Flood can lead to poor harvest in 2017 ―NiMet DG

flood-farmProf Sani Mashi, the Director-General, Nigerian Meteorological Agency (NiMet), says the current flooding situations in many parts of the country can lead to poor crops production and harvest in 2017.

Mashi, in an interview with the News Agency of Nigeria (NAN) in Abuja, said that more states were susceptible to flood as rainy season continued.

He said only few crops could tolerate excess amount of water, adding that some crops could be completely lost, if they were submerged for long period since they survived on sunshine.

According to him, NiMet also made prediction that there would be dry spell toward the end of the growing season when there will be no rainfall.

“Those crops that may be able to stand and survive flood may be caught up by the dry spell that will eventually occur and there may be serious damage to crop yields.”

“During flooding, crops are forced to absorb water more than necessary and the implication is that many crops cannot survive and if they survive, the yield will be seriously affected.”

“Cocoa, for instance, is rain forest crop; but unfortunately, it does not survive in the rain forest areas that receives higher amount of rainfall because of seasonal flooding.”

“If you have serious case of flooding, it means the standing crops will be forced to accommodate water more than they can absorb which will affect the performance of the crops.”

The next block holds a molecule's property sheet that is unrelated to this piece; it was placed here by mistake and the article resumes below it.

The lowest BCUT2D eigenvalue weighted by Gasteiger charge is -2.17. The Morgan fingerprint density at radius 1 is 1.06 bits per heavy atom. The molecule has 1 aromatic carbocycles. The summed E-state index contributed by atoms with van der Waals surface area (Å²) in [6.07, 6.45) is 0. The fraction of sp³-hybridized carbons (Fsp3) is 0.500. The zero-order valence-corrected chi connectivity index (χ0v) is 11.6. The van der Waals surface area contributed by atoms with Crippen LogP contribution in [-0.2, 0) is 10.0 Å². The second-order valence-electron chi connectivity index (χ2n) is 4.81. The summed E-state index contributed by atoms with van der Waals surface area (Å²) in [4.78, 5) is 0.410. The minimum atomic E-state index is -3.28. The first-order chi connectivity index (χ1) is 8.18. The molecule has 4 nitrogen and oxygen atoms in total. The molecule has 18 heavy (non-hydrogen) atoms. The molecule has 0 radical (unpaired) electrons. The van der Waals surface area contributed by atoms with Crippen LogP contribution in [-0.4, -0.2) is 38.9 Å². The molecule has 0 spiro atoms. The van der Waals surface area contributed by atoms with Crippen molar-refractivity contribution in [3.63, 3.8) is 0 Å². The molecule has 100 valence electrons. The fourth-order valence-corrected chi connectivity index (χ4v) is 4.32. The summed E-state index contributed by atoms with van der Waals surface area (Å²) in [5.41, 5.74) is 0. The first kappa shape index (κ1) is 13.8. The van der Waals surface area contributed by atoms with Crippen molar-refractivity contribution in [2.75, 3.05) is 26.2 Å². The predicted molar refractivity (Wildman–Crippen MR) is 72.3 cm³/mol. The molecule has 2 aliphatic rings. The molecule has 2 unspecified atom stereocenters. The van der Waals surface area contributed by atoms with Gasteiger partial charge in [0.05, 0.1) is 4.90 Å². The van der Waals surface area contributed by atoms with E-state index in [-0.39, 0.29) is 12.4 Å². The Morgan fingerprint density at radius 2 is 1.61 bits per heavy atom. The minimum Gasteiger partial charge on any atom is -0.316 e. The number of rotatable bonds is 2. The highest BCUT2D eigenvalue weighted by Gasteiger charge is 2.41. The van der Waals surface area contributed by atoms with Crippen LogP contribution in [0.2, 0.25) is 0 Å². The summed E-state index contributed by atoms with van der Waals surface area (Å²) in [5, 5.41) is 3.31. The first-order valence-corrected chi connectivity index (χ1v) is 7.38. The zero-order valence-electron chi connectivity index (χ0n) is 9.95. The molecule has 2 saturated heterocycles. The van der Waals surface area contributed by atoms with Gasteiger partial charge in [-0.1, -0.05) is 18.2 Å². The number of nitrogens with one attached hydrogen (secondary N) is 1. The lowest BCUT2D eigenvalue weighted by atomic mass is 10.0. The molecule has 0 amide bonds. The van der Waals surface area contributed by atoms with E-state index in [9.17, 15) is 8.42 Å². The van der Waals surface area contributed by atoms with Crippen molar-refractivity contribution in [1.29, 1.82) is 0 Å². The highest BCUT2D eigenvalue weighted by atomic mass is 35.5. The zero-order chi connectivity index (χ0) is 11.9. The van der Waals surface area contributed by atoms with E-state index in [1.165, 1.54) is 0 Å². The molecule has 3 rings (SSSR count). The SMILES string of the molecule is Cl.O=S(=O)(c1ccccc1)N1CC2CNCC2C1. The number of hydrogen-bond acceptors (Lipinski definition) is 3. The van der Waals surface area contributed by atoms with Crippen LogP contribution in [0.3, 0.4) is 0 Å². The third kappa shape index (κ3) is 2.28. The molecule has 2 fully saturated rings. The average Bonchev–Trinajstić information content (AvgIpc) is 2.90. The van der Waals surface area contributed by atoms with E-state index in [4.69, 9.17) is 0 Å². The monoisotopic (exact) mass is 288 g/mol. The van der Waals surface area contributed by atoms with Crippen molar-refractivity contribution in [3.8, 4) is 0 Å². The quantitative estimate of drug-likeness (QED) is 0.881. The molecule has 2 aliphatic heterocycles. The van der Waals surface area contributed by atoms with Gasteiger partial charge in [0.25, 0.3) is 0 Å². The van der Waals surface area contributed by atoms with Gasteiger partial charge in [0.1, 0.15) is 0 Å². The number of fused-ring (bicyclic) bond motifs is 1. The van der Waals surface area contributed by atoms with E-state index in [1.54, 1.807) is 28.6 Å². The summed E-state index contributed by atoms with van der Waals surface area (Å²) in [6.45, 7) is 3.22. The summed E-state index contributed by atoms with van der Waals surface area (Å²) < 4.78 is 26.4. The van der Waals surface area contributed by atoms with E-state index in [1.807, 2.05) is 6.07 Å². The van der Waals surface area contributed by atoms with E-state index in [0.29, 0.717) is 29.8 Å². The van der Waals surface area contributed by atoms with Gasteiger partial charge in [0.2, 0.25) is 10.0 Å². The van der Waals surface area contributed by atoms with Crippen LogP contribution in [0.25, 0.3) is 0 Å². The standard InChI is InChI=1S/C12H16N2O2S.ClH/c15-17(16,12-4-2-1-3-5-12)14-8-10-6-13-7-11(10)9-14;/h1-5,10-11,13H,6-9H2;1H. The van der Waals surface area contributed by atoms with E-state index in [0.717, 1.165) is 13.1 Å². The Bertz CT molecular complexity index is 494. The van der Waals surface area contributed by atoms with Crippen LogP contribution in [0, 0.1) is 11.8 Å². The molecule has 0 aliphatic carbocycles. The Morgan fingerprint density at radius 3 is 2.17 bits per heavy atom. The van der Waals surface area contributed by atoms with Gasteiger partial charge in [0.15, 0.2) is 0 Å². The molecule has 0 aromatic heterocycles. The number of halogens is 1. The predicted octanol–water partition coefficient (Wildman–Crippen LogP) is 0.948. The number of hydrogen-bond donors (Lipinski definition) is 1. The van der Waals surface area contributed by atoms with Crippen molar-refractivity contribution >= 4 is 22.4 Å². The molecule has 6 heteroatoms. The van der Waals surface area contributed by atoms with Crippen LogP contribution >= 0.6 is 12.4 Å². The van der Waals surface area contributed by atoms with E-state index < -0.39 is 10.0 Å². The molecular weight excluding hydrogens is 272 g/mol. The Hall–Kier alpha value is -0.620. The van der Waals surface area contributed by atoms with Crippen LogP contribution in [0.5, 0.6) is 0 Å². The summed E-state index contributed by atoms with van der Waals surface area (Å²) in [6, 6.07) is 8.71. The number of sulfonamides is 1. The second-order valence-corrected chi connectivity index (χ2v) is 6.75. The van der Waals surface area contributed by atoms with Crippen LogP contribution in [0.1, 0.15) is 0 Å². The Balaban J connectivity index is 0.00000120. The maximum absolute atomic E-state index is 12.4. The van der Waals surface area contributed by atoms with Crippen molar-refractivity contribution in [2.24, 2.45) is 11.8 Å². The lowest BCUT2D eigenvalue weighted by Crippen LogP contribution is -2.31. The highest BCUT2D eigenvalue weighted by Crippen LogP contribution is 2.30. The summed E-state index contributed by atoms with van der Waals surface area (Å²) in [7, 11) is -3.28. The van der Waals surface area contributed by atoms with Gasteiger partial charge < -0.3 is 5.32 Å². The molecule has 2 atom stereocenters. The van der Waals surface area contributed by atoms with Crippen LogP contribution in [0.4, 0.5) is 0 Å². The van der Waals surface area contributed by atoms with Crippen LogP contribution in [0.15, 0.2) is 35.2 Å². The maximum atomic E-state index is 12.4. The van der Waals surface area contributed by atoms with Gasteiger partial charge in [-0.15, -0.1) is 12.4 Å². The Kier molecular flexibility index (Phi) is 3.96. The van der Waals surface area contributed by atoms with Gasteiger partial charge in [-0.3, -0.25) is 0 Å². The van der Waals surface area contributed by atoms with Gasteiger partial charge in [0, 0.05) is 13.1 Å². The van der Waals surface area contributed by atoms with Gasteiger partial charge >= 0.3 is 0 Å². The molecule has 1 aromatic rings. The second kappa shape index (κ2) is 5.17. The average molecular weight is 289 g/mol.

Farmland affected by flood in Nigeria
Farmland affected by flood in Nigeria

“Unlike the cereal crops that can be submerged, cocoa cannot be submerged completely, but because water in the root is high, the yield may be affected.”

Mashi explained that the agency, in its 2017 Seasonal Rainfall Predictions (SRP), had warned that the recent trend in climate would result in tremendous alteration in the rainfall pattern in the country.

He said that while rainfall was expected to be spread over a long period of time, because it started late, high amount were received early part in the season.

According to him, the implication is that if higher amount of rain is received, it means more rains is received more than what the ground can contain.

“It means that chances of flood generation will be high; we have alerted that there is going to be risk of flooding, especially in areas that there are major rivers.”

“Recently, you recall that it happened in Tafa in Suleja, because it is within the region of River Gurara and that is why it was vulnerable to flooding.

“In the prediction, we advised that plans should be made early enough in order to take certain steps to be able to minimize the problem but unfortunately, no step was taken.”

“The flood has already started catching up with us and is spreading to different parts of the country.”

“It is not going to be a localised problem, but it is going to be a nationwide problem, because the climate has already been altered,” he said.

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